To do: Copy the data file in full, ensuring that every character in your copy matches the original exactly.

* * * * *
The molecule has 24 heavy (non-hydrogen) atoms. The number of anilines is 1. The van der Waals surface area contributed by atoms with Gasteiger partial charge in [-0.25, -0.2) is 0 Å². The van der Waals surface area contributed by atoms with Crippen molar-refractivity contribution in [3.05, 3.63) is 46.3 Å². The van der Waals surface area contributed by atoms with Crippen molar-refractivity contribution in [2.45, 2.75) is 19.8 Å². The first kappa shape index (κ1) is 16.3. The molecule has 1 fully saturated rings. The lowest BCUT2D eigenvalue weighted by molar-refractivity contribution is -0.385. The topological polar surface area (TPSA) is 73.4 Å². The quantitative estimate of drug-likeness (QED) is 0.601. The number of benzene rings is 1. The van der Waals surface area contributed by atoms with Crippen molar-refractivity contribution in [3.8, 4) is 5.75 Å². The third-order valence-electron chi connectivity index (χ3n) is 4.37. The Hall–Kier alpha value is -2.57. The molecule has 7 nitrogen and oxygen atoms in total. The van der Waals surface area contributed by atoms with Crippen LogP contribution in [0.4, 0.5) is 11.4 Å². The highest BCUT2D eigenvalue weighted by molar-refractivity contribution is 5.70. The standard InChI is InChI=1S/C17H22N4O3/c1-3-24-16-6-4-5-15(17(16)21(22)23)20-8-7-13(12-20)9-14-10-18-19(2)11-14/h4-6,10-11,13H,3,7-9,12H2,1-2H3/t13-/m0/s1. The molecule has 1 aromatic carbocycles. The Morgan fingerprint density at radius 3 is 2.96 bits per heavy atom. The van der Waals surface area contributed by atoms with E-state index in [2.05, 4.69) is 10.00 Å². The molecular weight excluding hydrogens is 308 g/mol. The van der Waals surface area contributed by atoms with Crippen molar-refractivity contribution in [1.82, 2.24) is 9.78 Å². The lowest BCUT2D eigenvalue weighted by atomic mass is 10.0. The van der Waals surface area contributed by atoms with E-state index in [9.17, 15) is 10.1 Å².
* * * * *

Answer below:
The molecule has 24 heavy (non-hydrogen) atoms. The number of anilines is 1. The van der Waals surface area contributed by atoms with Gasteiger partial charge in [-0.25, -0.2) is 0 Å². The van der Waals surface area contributed by atoms with Crippen molar-refractivity contribution in [3.05, 3.63) is 46.3 Å². The van der Waals surface area contributed by atoms with Crippen molar-refractivity contribution in [2.45, 2.75) is 19.8 Å². The first kappa shape index (κ1) is 16.3. The molecule has 1 fully saturated rings. The lowest BCUT2D eigenvalue weighted by molar-refractivity contribution is -0.385. The topological polar surface area (TPSA) is 73.4 Å². The quantitative estimate of drug-likeness (QED) is 0.601. The number of benzene rings is 1. The van der Waals surface area contributed by atoms with Crippen molar-refractivity contribution in [3.8, 4) is 5.75 Å². The third-order valence-electron chi connectivity index (χ3n) is 4.37. The Hall–Kier alpha value is -2.57. The molecule has 7 nitrogen and oxygen atoms in total. The van der Waals surface area contributed by atoms with Crippen LogP contribution in [0.4, 0.5) is 11.4 Å². The highest BCUT2D eigenvalue weighted by molar-refractivity contribution is 5.70. The standard InChI is InChI=1S/C17H22N4O3/c1-3-24-16-6-4-5-15(17(16)21(22)23)20-8-7-13(12-20)9-14-10-18-19(2)11-14/h4-6,10-11,13H,3,7-9,12H2,1-2H3/t13-/m0/s1. The molecule has 1 aromatic carbocycles. The Morgan fingerprint density at radius 3 is 2.96 bits per heavy atom. The van der Waals surface area contributed by atoms with E-state index in [2.05, 4.69) is 10.00 Å². The molecular weight excluding hydrogens is 308 g/mol. The van der Waals surface area contributed by atoms with Crippen molar-refractivity contribution in [1.82, 2.24) is 9.78 Å². The lowest BCUT2D eigenvalue weighted by atomic mass is 10.0. The van der Waals surface area contributed by atoms with E-state index in [9.17, 15) is 10.1 Å².